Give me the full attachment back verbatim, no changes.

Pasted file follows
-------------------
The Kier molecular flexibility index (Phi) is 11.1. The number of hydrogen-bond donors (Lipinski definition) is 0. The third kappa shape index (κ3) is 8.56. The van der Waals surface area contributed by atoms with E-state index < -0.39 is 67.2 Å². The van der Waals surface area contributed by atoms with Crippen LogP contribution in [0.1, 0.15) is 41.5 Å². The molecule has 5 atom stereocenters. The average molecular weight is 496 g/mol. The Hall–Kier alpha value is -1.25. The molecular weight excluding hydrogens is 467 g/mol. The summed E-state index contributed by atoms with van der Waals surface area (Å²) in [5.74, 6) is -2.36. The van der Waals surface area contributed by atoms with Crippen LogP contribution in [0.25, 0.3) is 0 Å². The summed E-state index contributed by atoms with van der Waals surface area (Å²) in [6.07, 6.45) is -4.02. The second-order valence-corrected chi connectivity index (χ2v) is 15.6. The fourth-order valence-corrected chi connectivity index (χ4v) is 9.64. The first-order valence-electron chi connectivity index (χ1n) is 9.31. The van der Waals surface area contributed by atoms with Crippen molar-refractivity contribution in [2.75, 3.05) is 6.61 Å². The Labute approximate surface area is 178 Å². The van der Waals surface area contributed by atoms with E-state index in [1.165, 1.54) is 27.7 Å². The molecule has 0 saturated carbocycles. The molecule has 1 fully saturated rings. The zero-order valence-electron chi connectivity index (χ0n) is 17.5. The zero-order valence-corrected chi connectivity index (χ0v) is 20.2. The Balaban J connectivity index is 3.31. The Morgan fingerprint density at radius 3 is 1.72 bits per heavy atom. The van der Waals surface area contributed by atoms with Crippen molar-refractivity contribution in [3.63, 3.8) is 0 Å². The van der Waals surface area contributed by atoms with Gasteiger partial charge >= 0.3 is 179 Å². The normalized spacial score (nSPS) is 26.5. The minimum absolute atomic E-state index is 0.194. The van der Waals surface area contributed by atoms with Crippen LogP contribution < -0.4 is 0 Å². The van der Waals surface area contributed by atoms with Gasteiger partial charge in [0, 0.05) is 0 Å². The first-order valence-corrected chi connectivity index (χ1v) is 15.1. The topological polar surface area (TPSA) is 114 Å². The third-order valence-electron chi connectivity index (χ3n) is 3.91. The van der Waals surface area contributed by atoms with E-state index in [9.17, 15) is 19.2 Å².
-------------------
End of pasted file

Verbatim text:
The Kier molecular flexibility index (Phi) is 11.1. The number of hydrogen-bond donors (Lipinski definition) is 0. The third kappa shape index (κ3) is 8.56. The van der Waals surface area contributed by atoms with E-state index < -0.39 is 67.2 Å². The van der Waals surface area contributed by atoms with Crippen LogP contribution in [0.1, 0.15) is 41.5 Å². The molecule has 5 atom stereocenters. The average molecular weight is 496 g/mol. The Hall–Kier alpha value is -1.25. The molecular weight excluding hydrogens is 467 g/mol. The summed E-state index contributed by atoms with van der Waals surface area (Å²) in [5.74, 6) is -2.36. The van der Waals surface area contributed by atoms with Crippen LogP contribution in [0.25, 0.3) is 0 Å². The summed E-state index contributed by atoms with van der Waals surface area (Å²) in [6.07, 6.45) is -4.02. The second-order valence-corrected chi connectivity index (χ2v) is 15.6. The fourth-order valence-corrected chi connectivity index (χ4v) is 9.64. The first-order valence-electron chi connectivity index (χ1n) is 9.31. The van der Waals surface area contributed by atoms with Crippen molar-refractivity contribution in [2.75, 3.05) is 6.61 Å². The Labute approximate surface area is 178 Å². The van der Waals surface area contributed by atoms with E-state index in [1.165, 1.54) is 27.7 Å². The molecule has 0 saturated carbocycles. The molecule has 1 fully saturated rings. The zero-order valence-electron chi connectivity index (χ0n) is 17.5. The zero-order valence-corrected chi connectivity index (χ0v) is 20.2. The Balaban J connectivity index is 3.31. The Morgan fingerprint density at radius 3 is 1.72 bits per heavy atom. The van der Waals surface area contributed by atoms with Crippen molar-refractivity contribution in [3.63, 3.8) is 0 Å². The van der Waals surface area contributed by atoms with Gasteiger partial charge >= 0.3 is 179 Å². The normalized spacial score (nSPS) is 26.5. The minimum absolute atomic E-state index is 0.194. The van der Waals surface area contributed by atoms with Crippen LogP contribution < -0.4 is 0 Å². The van der Waals surface area contributed by atoms with Gasteiger partial charge in [0, 0.05) is 0 Å². The first-order valence-corrected chi connectivity index (χ1v) is 15.1. The topological polar surface area (TPSA) is 114 Å². The third-order valence-electron chi connectivity index (χ3n) is 3.91. The van der Waals surface area contributed by atoms with E-state index in [9.17, 15) is 19.2 Å².